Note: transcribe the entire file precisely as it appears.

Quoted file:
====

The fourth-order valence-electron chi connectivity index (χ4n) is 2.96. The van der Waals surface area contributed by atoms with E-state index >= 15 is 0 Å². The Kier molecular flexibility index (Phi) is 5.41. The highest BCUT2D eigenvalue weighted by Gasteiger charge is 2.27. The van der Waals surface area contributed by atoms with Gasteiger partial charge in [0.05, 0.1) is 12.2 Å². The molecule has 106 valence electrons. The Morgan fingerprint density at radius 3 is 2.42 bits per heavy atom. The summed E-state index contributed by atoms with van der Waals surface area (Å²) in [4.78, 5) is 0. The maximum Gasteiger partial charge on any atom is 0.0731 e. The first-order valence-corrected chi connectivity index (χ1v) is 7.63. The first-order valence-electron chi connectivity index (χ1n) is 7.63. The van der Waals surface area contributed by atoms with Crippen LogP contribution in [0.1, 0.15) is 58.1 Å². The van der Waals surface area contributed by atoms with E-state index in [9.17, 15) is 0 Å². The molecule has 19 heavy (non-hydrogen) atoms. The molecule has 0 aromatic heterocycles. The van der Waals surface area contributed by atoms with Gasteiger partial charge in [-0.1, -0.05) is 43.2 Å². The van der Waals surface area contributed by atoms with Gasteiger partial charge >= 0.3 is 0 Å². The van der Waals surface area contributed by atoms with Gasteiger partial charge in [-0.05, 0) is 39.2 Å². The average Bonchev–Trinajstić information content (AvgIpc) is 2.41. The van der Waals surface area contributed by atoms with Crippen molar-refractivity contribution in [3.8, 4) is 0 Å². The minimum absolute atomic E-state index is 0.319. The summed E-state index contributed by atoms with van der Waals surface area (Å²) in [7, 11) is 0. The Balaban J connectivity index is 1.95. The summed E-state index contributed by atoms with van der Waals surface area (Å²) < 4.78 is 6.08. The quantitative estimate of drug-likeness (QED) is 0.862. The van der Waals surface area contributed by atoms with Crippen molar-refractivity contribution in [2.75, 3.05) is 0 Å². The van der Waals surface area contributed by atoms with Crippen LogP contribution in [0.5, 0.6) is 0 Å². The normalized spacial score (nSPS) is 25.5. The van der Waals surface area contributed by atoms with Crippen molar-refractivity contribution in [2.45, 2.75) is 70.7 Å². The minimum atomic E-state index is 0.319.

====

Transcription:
The fourth-order valence-electron chi connectivity index (χ4n) is 2.96. The van der Waals surface area contributed by atoms with E-state index >= 15 is 0 Å². The Kier molecular flexibility index (Phi) is 5.41. The highest BCUT2D eigenvalue weighted by Gasteiger charge is 2.27. The van der Waals surface area contributed by atoms with Gasteiger partial charge in [0.05, 0.1) is 12.2 Å². The molecule has 106 valence electrons. The Morgan fingerprint density at radius 3 is 2.42 bits per heavy atom. The summed E-state index contributed by atoms with van der Waals surface area (Å²) in [4.78, 5) is 0. The maximum Gasteiger partial charge on any atom is 0.0731 e. The first-order valence-corrected chi connectivity index (χ1v) is 7.63. The first-order valence-electron chi connectivity index (χ1n) is 7.63. The van der Waals surface area contributed by atoms with Crippen LogP contribution in [0.1, 0.15) is 58.1 Å². The van der Waals surface area contributed by atoms with E-state index in [9.17, 15) is 0 Å². The molecule has 19 heavy (non-hydrogen) atoms. The molecule has 0 aromatic heterocycles. The van der Waals surface area contributed by atoms with Gasteiger partial charge in [-0.1, -0.05) is 43.2 Å². The van der Waals surface area contributed by atoms with Gasteiger partial charge >= 0.3 is 0 Å². The van der Waals surface area contributed by atoms with Gasteiger partial charge in [-0.05, 0) is 39.2 Å². The average Bonchev–Trinajstić information content (AvgIpc) is 2.41. The van der Waals surface area contributed by atoms with Crippen molar-refractivity contribution in [3.8, 4) is 0 Å². The minimum absolute atomic E-state index is 0.319. The summed E-state index contributed by atoms with van der Waals surface area (Å²) in [7, 11) is 0. The Balaban J connectivity index is 1.95. The summed E-state index contributed by atoms with van der Waals surface area (Å²) < 4.78 is 6.08. The quantitative estimate of drug-likeness (QED) is 0.862. The van der Waals surface area contributed by atoms with Crippen molar-refractivity contribution in [2.75, 3.05) is 0 Å². The van der Waals surface area contributed by atoms with Crippen LogP contribution in [0.5, 0.6) is 0 Å². The normalized spacial score (nSPS) is 25.5. The van der Waals surface area contributed by atoms with Crippen molar-refractivity contribution in [2.45, 2.75) is 70.7 Å². The minimum atomic E-state index is 0.319.